Wednesday, May 27, 2009

LOFTy Fashion Changes at Ann Taylor Stores

Same-store sales in the first-quarter fell 30.7 percent at Ann Taylor Stores (ANN-$7.79), reflecting the disproportionate impact the current recession is having on the women’s apparel sector—particularly the spending pullback by professional, working women. Chief executive Kay Krill told analysts on the first-quarter earnings call, that the retailer believes it can rejuvenate flagging sales by offering shoppers more exciting fashions—starting with its fall lines. Given a history of inconsistent execution, however, will the introduction of new designs at its flagship stores and the more causal LOFT stores chain be sufficient to revive sales?

Net revenue decreased 27.9% during the quarter-ended May 2, 2009, driven by lower traffic and a 14 percent drop in average dollars per transaction. Management attributed the 42.7 percent plunge in comparable store sales at the Ann Taylor chain to a combination of the recession and a dearth of unexciting merchandise on the racks, according to the
10-Q regulatory filing:

In terms of overall performance, as expected, Ann Taylor experienced a very difficult quarter. We continued to work through assortments that were too serious and not as compelling, modern or versatile as needed to meet the more fashionable and stylish apparel needs our clients now demand.

The company had better success in reducing its cost structure, with gross margin improving 230 basis points to 55.5 percent, driven by smaller inventories (down 16 percent per square foot) and a 50 percent decline in mark-down activity. In addition, only nine new stores opened in the quarter, down from 25 in the year-ago period.

A recently hosted fall fashion preview for the fashion community—for both Ann Taylor and LOFT—was well received, said Krill. I am not convinced, however, that Ann Taylor’s reliance on “taste” will be enough to stop shoppers from looking elsewhere, especially if consumer spending trends do not improve and competitors—such as New York & Co., Nordstrom, and Saks—actively promote discounting to offset sluggish sales.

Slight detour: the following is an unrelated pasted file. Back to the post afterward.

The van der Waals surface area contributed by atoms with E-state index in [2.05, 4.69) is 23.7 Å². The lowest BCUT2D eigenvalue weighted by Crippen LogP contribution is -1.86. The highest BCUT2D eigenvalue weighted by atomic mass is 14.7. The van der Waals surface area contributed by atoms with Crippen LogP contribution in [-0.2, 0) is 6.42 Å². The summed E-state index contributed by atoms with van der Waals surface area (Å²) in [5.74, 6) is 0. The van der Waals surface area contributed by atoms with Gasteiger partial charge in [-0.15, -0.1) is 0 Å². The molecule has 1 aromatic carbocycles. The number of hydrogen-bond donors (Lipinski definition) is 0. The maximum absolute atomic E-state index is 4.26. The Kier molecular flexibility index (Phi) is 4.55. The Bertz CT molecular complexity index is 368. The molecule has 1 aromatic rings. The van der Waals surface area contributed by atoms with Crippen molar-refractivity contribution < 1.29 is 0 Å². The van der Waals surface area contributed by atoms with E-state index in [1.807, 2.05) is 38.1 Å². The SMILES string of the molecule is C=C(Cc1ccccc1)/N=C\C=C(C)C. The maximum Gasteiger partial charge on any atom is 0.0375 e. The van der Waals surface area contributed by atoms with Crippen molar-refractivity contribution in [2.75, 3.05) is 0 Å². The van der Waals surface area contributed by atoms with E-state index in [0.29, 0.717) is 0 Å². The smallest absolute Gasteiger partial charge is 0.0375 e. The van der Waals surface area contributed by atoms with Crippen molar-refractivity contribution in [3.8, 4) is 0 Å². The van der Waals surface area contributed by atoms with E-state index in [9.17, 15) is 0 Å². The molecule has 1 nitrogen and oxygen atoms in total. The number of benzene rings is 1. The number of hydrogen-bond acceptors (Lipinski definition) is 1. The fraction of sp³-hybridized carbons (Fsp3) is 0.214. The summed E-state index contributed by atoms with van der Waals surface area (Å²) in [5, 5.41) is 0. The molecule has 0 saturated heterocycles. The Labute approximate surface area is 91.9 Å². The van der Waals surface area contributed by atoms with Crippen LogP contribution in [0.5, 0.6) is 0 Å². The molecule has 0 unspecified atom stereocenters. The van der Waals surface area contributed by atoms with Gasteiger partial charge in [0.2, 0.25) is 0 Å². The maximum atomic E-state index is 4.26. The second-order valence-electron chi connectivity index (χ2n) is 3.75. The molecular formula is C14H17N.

Krill also remarked on the conference call that in a continuing effort to watch its margins, the company will continue its conservative inventory control practices for fall merchandise as it “tests and learns [the] way to a more robust performance.” This strategy of investing behind success rather than ahead of it could backfire on the company, however, if customers perceive the store shelves to be empty of fashionable items. Either way, the company is betting that most women are weary of their old clothes, and unlike the late comedian Gilda Radner, do not base their fashion sense “on what doesn’t itch!”

Editor David J Phillips does not hold a financial interest in any stocks mentioned in this article. The 10Q Detective has a Full Disclosure Policy.

1 comment:

credit card said...

Good thing that Ann Taylor Store was able to revive sales though it's a very difficult quarter for them. I'm very impressed about on how they overcome recession.